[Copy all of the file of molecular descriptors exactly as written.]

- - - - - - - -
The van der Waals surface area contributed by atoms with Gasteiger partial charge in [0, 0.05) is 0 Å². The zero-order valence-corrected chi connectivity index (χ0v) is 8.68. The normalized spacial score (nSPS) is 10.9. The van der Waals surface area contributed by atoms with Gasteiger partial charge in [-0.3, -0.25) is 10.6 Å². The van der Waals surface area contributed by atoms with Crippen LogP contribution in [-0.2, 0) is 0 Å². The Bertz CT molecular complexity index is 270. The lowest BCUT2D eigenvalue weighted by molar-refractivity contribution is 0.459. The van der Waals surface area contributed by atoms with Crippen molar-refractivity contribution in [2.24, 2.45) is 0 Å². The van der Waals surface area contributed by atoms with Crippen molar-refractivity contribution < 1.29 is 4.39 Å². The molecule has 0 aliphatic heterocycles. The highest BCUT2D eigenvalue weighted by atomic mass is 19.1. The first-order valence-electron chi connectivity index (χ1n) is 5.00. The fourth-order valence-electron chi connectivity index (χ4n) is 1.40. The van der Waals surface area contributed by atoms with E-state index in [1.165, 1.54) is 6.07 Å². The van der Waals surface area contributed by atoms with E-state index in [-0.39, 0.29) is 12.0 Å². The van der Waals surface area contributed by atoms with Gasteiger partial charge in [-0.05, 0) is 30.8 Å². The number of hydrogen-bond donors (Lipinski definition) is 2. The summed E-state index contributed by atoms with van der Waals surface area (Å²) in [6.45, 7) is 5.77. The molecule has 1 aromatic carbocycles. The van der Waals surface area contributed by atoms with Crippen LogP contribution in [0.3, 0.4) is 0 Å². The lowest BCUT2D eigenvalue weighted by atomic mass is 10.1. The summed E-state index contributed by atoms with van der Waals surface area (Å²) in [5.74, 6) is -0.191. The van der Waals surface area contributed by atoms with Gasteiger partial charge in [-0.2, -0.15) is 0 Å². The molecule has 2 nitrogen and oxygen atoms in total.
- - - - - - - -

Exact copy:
The van der Waals surface area contributed by atoms with Gasteiger partial charge in [0, 0.05) is 0 Å². The zero-order valence-corrected chi connectivity index (χ0v) is 8.68. The normalized spacial score (nSPS) is 10.9. The van der Waals surface area contributed by atoms with Gasteiger partial charge in [-0.3, -0.25) is 10.6 Å². The van der Waals surface area contributed by atoms with Crippen LogP contribution in [-0.2, 0) is 0 Å². The Bertz CT molecular complexity index is 270. The lowest BCUT2D eigenvalue weighted by molar-refractivity contribution is 0.459. The van der Waals surface area contributed by atoms with Crippen molar-refractivity contribution in [2.24, 2.45) is 0 Å². The van der Waals surface area contributed by atoms with Crippen molar-refractivity contribution < 1.29 is 4.39 Å². The molecule has 0 aliphatic heterocycles. The highest BCUT2D eigenvalue weighted by atomic mass is 19.1. The first-order valence-electron chi connectivity index (χ1n) is 5.00. The fourth-order valence-electron chi connectivity index (χ4n) is 1.40. The van der Waals surface area contributed by atoms with E-state index in [1.165, 1.54) is 6.07 Å². The van der Waals surface area contributed by atoms with E-state index in [-0.39, 0.29) is 12.0 Å². The van der Waals surface area contributed by atoms with Gasteiger partial charge in [-0.05, 0) is 30.8 Å². The number of hydrogen-bond donors (Lipinski definition) is 2. The summed E-state index contributed by atoms with van der Waals surface area (Å²) in [6.45, 7) is 5.77. The molecule has 1 aromatic carbocycles. The van der Waals surface area contributed by atoms with Crippen LogP contribution in [0.3, 0.4) is 0 Å². The lowest BCUT2D eigenvalue weighted by atomic mass is 10.1. The summed E-state index contributed by atoms with van der Waals surface area (Å²) in [5.74, 6) is -0.191. The van der Waals surface area contributed by atoms with Gasteiger partial charge in [-0.2, -0.15) is 0 Å². The molecule has 2 nitrogen and oxygen atoms in total.